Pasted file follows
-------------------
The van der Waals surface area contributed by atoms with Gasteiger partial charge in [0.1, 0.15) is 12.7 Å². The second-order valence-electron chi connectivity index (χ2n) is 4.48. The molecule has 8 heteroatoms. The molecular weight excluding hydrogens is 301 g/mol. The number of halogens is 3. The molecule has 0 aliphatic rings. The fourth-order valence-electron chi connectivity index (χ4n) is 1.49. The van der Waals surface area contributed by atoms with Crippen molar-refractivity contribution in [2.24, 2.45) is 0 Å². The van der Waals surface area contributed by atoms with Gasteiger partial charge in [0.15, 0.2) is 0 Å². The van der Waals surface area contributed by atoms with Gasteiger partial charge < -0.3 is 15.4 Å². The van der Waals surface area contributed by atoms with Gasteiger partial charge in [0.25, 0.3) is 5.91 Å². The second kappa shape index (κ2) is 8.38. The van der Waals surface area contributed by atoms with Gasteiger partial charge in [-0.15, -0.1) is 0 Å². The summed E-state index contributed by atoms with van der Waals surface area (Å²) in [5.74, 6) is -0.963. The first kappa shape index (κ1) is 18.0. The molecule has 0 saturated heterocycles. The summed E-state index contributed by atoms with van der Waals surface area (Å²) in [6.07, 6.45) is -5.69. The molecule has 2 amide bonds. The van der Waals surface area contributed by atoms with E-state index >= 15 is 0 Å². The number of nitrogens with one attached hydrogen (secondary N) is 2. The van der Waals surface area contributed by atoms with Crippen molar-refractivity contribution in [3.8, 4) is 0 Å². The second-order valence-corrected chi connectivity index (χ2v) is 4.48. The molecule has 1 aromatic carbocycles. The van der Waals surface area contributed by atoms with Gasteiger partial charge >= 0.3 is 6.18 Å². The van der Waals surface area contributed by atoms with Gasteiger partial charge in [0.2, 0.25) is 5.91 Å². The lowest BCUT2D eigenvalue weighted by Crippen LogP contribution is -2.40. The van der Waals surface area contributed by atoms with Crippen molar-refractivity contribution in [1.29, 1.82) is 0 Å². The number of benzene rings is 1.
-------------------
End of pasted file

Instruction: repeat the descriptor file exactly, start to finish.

The van der Waals surface area contributed by atoms with Gasteiger partial charge in [0.1, 0.15) is 12.7 Å². The second-order valence-electron chi connectivity index (χ2n) is 4.48. The molecule has 8 heteroatoms. The molecular weight excluding hydrogens is 301 g/mol. The number of halogens is 3. The molecule has 0 aliphatic rings. The fourth-order valence-electron chi connectivity index (χ4n) is 1.49. The van der Waals surface area contributed by atoms with Crippen molar-refractivity contribution in [2.24, 2.45) is 0 Å². The van der Waals surface area contributed by atoms with Gasteiger partial charge in [0.15, 0.2) is 0 Å². The van der Waals surface area contributed by atoms with Gasteiger partial charge < -0.3 is 15.4 Å². The van der Waals surface area contributed by atoms with Gasteiger partial charge in [0.25, 0.3) is 5.91 Å². The second kappa shape index (κ2) is 8.38. The van der Waals surface area contributed by atoms with Gasteiger partial charge in [-0.15, -0.1) is 0 Å². The summed E-state index contributed by atoms with van der Waals surface area (Å²) in [5.74, 6) is -0.963. The first kappa shape index (κ1) is 18.0. The molecule has 0 saturated heterocycles. The summed E-state index contributed by atoms with van der Waals surface area (Å²) in [6.07, 6.45) is -5.69. The molecule has 2 amide bonds. The van der Waals surface area contributed by atoms with E-state index >= 15 is 0 Å². The number of nitrogens with one attached hydrogen (secondary N) is 2. The van der Waals surface area contributed by atoms with Crippen molar-refractivity contribution in [3.8, 4) is 0 Å². The second-order valence-corrected chi connectivity index (χ2v) is 4.48. The molecule has 1 aromatic carbocycles. The van der Waals surface area contributed by atoms with Gasteiger partial charge >= 0.3 is 6.18 Å². The van der Waals surface area contributed by atoms with Gasteiger partial charge in [0.2, 0.25) is 5.91 Å². The lowest BCUT2D eigenvalue weighted by Crippen LogP contribution is -2.40. The van der Waals surface area contributed by atoms with Crippen molar-refractivity contribution in [1.29, 1.82) is 0 Å². The number of benzene rings is 1.